Yesterday I had a most unimpressive doctor visit. It left the patient in me feeling somewhat unsatisfied, and the patient experience professional in me disheartened. I have had bicep tendonitis for the last two months. This is an extremely uncomfortable condition that constantly reminds me how much movement and involvement the shoulder has in every day and every night activities!

I am spoiled by the compassion and focus my primary physician Dr. J. gives me. I am a concierge member, and concierge medicine allows the physician to spend more time with patients and truly to help them with their health, not just their diseases. Two weeks ago, during my annual exam, I discussed my shoulder condition and apprised Dr. J. that I was seeing a massage therapist and physical therapist every week. She agreed with the physical therapist’s treatment course. However, although I am gaining increased range of motion, the pain seems to be getting worse. So I called for an appointment. Dr. J. was booked, but I was able to get an appointment to see my primary’s partner, Dr. X.

The visit did help me with the shoulder pain and I finally slept through the night. However, it did not by any means knock my socks off in the caring department. There is not one thing Dr. X. did that was “bad”. Instead, the experience was filled with missed opportunities to make me feel cared about as a human, knowledgeable about my own body and needs, and involved as a necessary part of my own care.

It started with his introduction, made standing over me as I sat in a chair.

  • Doctor: “Hi, I am Dr. X, what brings you in today?”
  • Me: “Hi, nice to meet you. I’m here because my shoulder tendonitis is becoming more painful.”
  • Doctor: “Now, when you say ‘shoulder tendonitis’ is this something you are calling it or has someone…a medical professional, actually diagnosed you?” He asked me this as he leaned back against the wall, arms crossed, glancing down at me with a questionable look.
  • Me: “Dr. J. and I spoke about it when I was in to see her a couple of weeks ago. I am also working with a physical therapist as well as having massages for the compensating muscle tightness.”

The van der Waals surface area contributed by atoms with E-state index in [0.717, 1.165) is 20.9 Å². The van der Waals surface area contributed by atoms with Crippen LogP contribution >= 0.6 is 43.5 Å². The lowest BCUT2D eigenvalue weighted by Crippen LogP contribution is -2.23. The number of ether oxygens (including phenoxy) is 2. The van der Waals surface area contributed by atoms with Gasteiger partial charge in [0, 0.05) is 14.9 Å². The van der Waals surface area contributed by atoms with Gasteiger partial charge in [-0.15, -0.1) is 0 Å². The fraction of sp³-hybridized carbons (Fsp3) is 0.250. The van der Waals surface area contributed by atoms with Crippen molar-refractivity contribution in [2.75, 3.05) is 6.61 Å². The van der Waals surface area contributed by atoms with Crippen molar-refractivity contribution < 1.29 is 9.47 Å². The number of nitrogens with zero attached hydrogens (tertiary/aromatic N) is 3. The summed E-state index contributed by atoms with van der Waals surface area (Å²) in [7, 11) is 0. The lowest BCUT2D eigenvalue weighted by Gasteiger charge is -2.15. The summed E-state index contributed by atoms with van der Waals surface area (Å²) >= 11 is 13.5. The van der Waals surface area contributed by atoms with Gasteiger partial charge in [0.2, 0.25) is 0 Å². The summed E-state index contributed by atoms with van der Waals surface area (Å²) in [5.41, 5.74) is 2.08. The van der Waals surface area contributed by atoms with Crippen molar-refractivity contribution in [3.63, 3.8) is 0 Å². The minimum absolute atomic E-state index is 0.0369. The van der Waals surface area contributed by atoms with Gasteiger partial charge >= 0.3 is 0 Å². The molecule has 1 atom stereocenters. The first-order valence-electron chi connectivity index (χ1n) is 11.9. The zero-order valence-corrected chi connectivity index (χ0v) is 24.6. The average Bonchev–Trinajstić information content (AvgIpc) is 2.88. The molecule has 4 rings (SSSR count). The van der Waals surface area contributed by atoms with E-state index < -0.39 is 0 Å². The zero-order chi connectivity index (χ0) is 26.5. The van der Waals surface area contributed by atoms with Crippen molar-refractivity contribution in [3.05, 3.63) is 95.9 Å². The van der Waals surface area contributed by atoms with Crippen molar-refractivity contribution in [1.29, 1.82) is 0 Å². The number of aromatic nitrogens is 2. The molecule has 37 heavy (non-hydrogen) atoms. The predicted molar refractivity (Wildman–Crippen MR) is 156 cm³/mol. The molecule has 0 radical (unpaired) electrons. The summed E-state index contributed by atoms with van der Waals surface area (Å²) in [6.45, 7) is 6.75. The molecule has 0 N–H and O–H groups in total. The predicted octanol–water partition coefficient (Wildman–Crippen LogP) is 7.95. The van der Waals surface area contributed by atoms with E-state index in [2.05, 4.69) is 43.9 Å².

• Doctor: “Are you seeing our physical therapist here, or someone else?”
  • Me: “I am going to Momentum Physical Therapy and seeing Mike. He is amazing. He originally ran me through a series of diagnostic tests to rule out a rotator cuff tear and determined that it was likely a bursitis that turned into tendonitis. He has treated me with dry needling (here Dr. X gave a supportive nod), ultra-sound, passive range of motion exercise, ice therapy, and an exercise program. I’ve seen him four times and had three massages.”
  • Doctor: “Oh, well that is good. It is good he is having you do exercises as that maintains and will rebuild strength. However, most patients don’t really do them. (He gave me a look of serious doubt). What has worked for you to alleviate the pain thus far?”
  • Me: “Well, I do think the exercises really help, as it feels better when it’s warmed up and been moved around. Ibuprofen and naproxen were really working pretty well for the pain, but I started getting gushing bloody noses and have had to stop taking them as much.”
  • Doctor: “Are these bloody noses every day? Did it happen once? And what do you mean by gushing?”
  • After I answered, he said, “OK, that sounds like it could be an issue.” He prescribed a muscle relaxant and an anti-inflammatory medicine less likely to cause as many side-effects.

The entire time we were talking, I found myself trying to get him to relate to me as a person, to believe what I was telling him, to acknowledge my pain and feelings, and to see me as an individual who has done my best during eight weeks of intense, debilitating pain. Finally, at the end of the visit, after I had asked him about his medical career and what brought him to family medicine in a concierge clinic, he cracked a bit of a smile and walked me to the door. He relayed that I could come back and see him if things did not get better, or I could see my primary and they would talk. I appreciated his gesture but thought, “No, next time I will wait as long as it takes to see Dr. J.”

Sometime in the future I may encounter Dr. X again, but I will do so only in times of necessity. I would not recommend him to anyone else, even though medically he is likely as good as most other doctors out there.

Today, upon reflecting on that appointment I can’t help but wonder if Dr. X. would be more gratified in his work if he would step in a bit more, if he were to relate to me as a person, and use words and body language that let me know he cares. I wonder if he might experience greater satisfaction and better fulfill the hopes he had when becoming a doctor if he saw himself as a partner on my healthcare team. Finally, I wonder if his patients, like me, might have better outcomes if our interactions felt different and left us appreciative and impressed for having spent a bit of time with him.

As healthcare providers, we have an opportunity to make each moment with our patients and family members meaningful to them far beyond basic medical care. I challenge you to think about your practice and how small changes using advanced communication skills might make a difference to others, and also will more than likely result in helping you return to your reasons for being a doctor, to feel more engaged, and to experience less burnout.

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